When Olivia McMasters got engaged in April 2019, she couldn’t have imagined that the world would change before she said “I do.”
McMasters and Zachary DiGiovanni, both 33, of Houston had been dating for three years when he popped the question. The two had planned to marry at the chapel at the Fort Worth Naval Station on April 4. DiGiovanni, a pilot, served in the U.S. Navy and is still a member of the Naval Reserves. The couple then planned a big celebration in Punta Cana in the Dominican Republic in May.
But then COVID-19 began to shut down plans and places across the country.
First, the Navy informed them they couldn’t get married on the base, then Southwest Airlines called and canceled their flight. Their pastor suggested getting married at a Fort Worth park, but then rain loomed in the forecast.
“We didn’t want the virus to stop our commitment to love and each other,” McMasters said.
So McMasters mom said “Come use the backyard.” And while it was an easy decision for Delilah McMasters, it wasn’t going to be easy to pull off. She had literally just moved into a new house in Arlington.
“We packed Thursday and Friday, they dropped off everything on Saturday, she called on Monday,” Delilah McMasters said. “By Tuesday, I thought ‘we have this.’”
Mother of the bride reaches out through Facebook
On Tuesday, she reached out on the popular Mansfield Moms Talk Facebook page for help, looking for anything to help put on a wedding.
“That group of women is always willing to help, they’re looking for something they can do,” she said. “We got an arch completely decorated, completely stunning. Another woman used to be a wedding coordinator. She got us lights and plates. Another woman dropped off a garland of flowers.”
Delilah McMasters found a bakery in Duncanville to create the wedding and groom’s cakes, and Mansfield restaurant Poured brought in the food.
“I didn’t realize that she had done it,” Olivia McMasters said. “I thought there would be no décor or anything. We’ve got everything we need.”
The bride admits to shedding some tears, wondering what to do.
“I didn’t want people to feel uncomfortable,” she said.
“Once I got here and saw the layout of the house, I calmed down,” she said. “We can do the ceremony on the porch and people can look through the windows. Then we can come inside and eat.”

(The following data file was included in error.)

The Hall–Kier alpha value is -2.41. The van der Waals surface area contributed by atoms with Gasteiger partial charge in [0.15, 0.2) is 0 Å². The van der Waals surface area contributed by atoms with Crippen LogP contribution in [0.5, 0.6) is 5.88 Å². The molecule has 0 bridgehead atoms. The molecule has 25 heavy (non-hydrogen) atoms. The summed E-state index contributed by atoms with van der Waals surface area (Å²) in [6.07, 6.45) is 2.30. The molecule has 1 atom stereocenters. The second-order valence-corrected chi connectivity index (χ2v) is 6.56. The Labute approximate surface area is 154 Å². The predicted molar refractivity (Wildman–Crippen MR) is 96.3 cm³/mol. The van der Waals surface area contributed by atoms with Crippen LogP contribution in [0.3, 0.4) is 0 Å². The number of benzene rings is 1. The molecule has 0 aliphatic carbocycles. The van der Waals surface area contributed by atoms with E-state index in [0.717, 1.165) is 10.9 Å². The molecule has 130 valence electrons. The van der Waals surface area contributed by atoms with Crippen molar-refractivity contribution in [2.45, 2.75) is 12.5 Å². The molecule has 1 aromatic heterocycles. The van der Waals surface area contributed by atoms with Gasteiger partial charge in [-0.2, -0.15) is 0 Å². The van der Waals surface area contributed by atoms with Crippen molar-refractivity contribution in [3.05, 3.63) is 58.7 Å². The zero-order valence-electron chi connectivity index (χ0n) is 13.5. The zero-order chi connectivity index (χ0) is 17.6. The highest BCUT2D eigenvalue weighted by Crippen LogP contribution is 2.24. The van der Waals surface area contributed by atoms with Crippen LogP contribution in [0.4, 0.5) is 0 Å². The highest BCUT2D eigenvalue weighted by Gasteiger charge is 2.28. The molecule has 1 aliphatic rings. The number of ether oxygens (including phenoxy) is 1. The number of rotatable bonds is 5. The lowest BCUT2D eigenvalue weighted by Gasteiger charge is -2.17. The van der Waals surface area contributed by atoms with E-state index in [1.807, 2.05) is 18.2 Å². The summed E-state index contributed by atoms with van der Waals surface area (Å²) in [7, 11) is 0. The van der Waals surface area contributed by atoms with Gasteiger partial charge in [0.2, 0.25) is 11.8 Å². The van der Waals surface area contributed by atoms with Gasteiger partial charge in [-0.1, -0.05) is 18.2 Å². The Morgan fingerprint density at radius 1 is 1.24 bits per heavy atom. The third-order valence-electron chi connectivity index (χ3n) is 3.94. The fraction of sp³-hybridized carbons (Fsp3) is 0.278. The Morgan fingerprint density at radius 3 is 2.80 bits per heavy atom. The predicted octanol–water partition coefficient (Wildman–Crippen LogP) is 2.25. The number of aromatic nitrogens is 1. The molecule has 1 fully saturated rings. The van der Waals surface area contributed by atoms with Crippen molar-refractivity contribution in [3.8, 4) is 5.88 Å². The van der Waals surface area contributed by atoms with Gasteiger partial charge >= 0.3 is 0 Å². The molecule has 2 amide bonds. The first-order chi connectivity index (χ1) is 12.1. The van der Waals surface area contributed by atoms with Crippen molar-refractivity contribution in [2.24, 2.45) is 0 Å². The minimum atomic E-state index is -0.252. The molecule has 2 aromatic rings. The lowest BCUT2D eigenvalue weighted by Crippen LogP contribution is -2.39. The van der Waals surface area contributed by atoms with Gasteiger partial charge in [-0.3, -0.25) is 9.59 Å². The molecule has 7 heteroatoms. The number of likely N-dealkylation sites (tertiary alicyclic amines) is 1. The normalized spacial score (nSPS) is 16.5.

While only the bride and groom’s parents and siblings were able to attend the wedding, more than 50 others watched on Zoom, including women who had pitched in to make it possible.
Jennifer Gutierrez of Mansfield loaned McMasters the beautiful arch that she created after her own daughter’s wedding was canceled.
“We were set to go to Maui for the wedding on March 24,” Gutierrez said. “On March 17, eight hours before getting on a plane, the wedding coordinator called to tell me they were closed. “My daughter said ‘I’m getting married,’” she said.
Bride’s mom creates arch for canceled wedding
So Gutierrez got creative.
“We found someone to do hair and makeup,” she said. “I got an arch and spent $500 to $600 for flowers. In Maui, I was going to spend $3,400.”
McMasters and DiGiovanni were the third couple to get married under the flower-draped arch. A friend of Gutierrez’s daughter used it when her wedding canceled, and another couple was set to use it after McMasters.
“Moms help each other out,” Gutierrez said.
“Maybe in this economy, we should do pop-up weddings,” she joked. “The most important thing is that they got married. They are planning to go to Maui for a vow renewal next year on March 24.”
The new Mr. and Mrs. DiGiovanni moved their Dominican Republic celebration to Sept. 25. Their honeymoon to Maldives will have to wait until after that, too, the bride said.